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Risk Of Prostate Cancer

About 1 man in 8 will be diagnosed with prostate cancer during his lifetime.

Prostate cancer is more likely to develop in older men and in non-Hispanic Black men. About 6 cases in 10 are diagnosed in men who are 65 or older, and it is rare in men under 40. The average age of men at diagnosis is about 66.

Assessment At Study Entry

One hundred patients presenting with intermediate or high-risk prostate cancer were recruited in 11 different cancer centers . Their median age was 77.5 years . The median distance between the patients home and radiotherapy center was 28 km . The ADT was administered in 50% of patients. Severely or moderately impaired urinary function was observed in 11.2% and 44.9% of patients respectively. Among 78 patients who responded to the IIEF questionnaire which assesses sexual activity and erectile function, sexual activity was present in 26 patients , among whom eight experienced normality or only minor dysfunction , nine moderate dysfunction , and nine severe dysfunction . The CIRS-G revealed comorbidity in 66/100 patients, with 51/100 of patients presenting moderate to severe cardiovascular comorbidities. A GDS score 1 revealed depressive symptoms in 31/100 of patients. The activities of daily life and Instrumental Activities of Daily Life were impaired in 16/100 and 51/100 of patients respectively. Cognitive disorders were revealed in 20/100 of patients. The calculated risk of fall was 8/100 and undernutrition was found in 2/100 of patients.

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Is Prostate Cancer Different In Older Vs Younger Men

A recent review in the Lancetof five main cancer types concluded that yes, it is, and this needs to be better understood to develop more personalised care to patients.

To conclude, although most tumour subtypes and molecular alterations seem to be present in all age categories, there are clear shifts in the distribution of these characteristics with increasing age. The biological explanation as to why some subtypes and alternations are more frequent in older people has yet to be elucidated. Cumulative DNA damage with increasing age and immunosenescence might play a role, but are insufficient to explain all the observations summarised in this Review. A better understanding of these biological processes is needed and might help to better understand cancer biology globally, and as such improve personalised cancer care in both young and old people with cancer.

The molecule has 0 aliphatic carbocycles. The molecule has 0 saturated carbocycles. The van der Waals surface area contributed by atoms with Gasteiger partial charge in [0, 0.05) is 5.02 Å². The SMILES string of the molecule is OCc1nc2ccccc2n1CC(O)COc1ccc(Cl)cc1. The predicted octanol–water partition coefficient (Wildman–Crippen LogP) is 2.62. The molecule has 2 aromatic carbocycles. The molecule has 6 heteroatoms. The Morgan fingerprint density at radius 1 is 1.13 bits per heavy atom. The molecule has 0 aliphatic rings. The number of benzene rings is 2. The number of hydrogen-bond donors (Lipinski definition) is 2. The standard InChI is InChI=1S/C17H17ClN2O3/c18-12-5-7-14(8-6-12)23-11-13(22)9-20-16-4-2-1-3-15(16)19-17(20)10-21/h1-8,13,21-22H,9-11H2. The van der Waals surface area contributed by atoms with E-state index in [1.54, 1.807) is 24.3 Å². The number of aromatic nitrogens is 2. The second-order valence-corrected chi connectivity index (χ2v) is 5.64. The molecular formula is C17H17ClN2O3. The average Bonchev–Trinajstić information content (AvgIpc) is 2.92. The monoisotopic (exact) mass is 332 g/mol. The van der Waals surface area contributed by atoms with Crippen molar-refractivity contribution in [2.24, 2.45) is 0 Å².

Cancer Incidence And Mortality Patterns By The 4

Prostate Cancer Elder Alert

Incidence rates increased with increasing HDI level, ranging from 104.3 and 128.0 per 100,000 in low HDI countries to 335.3 and 267.6 per 100,000 in very high HDI countries for men and women, respectively . Mortality rates are about 2-fold higher in higher HDI countries versus lower HDI countries in men, whereas little variation exists across HDI levels in women .

  • a Incidence excludes basal cell carcinoma, whereas mortality includes all types of nonmelanoma skin cancer.
  • Abbreviation: HDI, Human Development Index.

Figures and show cancer incidence and mortality ASRs in higher HDI versus lower HDI countries for men and women, respectively, in 2020. For incidence in men , lung cancer ranks first and prostate cancer ranks second in higher HDI countries, and vice versa for lower HDI countries . These cancers were followed by colorectal cancer in higher HDI countries, largely reflecting the substantial contribution by the United States, and lip and oral cavity cancer in lower HDI countries because of the high burden of the disease in India. In women , incidence rates for breast cancer far exceed those of other cancers in both transitioned and transitioning countries, followed by colorectal cancer in transitioned countries and cervical cancer in transitioning countries.

Figure 7

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How Common Is Prostate Cancer In Older Men

Only 10 percent of prostate cancer cases are considered early-onset and occur before the age of 55 years old. The remaining 90 percent of cases occur in men older than this, and prostate cancer is considered the most common malignancy in the elderly population. It has even been estimated that roughly half of all men between 70 and 80 years old have microscopic evidence of the condition. The number of older men being diagnosed with prostate cancer is rising however, likely due to screening methods like the prostate-specific antigen test, and a larger proportion of individuals being screened, as well as an increase in the life expectancy of the general population.